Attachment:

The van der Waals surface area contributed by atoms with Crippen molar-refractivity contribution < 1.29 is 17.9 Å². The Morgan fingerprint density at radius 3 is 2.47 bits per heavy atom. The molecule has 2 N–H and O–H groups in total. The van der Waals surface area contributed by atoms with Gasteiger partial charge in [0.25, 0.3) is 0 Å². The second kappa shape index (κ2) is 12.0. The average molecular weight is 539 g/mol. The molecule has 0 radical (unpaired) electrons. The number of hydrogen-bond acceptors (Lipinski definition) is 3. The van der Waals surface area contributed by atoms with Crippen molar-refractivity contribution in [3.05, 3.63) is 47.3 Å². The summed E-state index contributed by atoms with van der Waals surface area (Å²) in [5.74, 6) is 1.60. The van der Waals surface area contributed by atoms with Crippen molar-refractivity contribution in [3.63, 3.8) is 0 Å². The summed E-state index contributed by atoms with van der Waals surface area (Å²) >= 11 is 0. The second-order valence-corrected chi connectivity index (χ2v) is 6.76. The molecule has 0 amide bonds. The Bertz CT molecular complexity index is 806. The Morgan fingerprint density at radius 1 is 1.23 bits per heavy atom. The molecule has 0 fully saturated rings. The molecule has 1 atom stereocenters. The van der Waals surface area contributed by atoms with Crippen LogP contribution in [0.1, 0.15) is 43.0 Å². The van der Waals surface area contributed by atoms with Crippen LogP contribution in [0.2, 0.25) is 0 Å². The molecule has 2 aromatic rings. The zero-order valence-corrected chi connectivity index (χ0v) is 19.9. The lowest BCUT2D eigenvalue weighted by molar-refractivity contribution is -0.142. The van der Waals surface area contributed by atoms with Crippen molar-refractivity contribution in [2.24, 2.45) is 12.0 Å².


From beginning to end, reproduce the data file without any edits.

The van der Waals surface area contributed by atoms with Crippen molar-refractivity contribution < 1.29 is 17.9 Å². The Morgan fingerprint density at radius 3 is 2.47 bits per heavy atom. The molecule has 2 N–H and O–H groups in total. The van der Waals surface area contributed by atoms with Gasteiger partial charge in [0.25, 0.3) is 0 Å². The second kappa shape index (κ2) is 12.0. The average molecular weight is 539 g/mol. The molecule has 0 radical (unpaired) electrons. The number of hydrogen-bond acceptors (Lipinski definition) is 3. The van der Waals surface area contributed by atoms with Crippen molar-refractivity contribution in [3.05, 3.63) is 47.3 Å². The summed E-state index contributed by atoms with van der Waals surface area (Å²) in [5.74, 6) is 1.60. The van der Waals surface area contributed by atoms with Crippen molar-refractivity contribution in [3.63, 3.8) is 0 Å². The summed E-state index contributed by atoms with van der Waals surface area (Å²) >= 11 is 0. The second-order valence-corrected chi connectivity index (χ2v) is 6.76. The molecule has 0 amide bonds. The Bertz CT molecular complexity index is 806. The Morgan fingerprint density at radius 1 is 1.23 bits per heavy atom. The molecule has 0 fully saturated rings. The molecule has 1 atom stereocenters. The van der Waals surface area contributed by atoms with Crippen LogP contribution in [0.1, 0.15) is 43.0 Å². The van der Waals surface area contributed by atoms with Crippen LogP contribution in [0.2, 0.25) is 0 Å². The molecule has 2 aromatic rings. The zero-order valence-corrected chi connectivity index (χ0v) is 19.9. The lowest BCUT2D eigenvalue weighted by molar-refractivity contribution is -0.142. The van der Waals surface area contributed by atoms with Crippen molar-refractivity contribution in [2.24, 2.45) is 12.0 Å².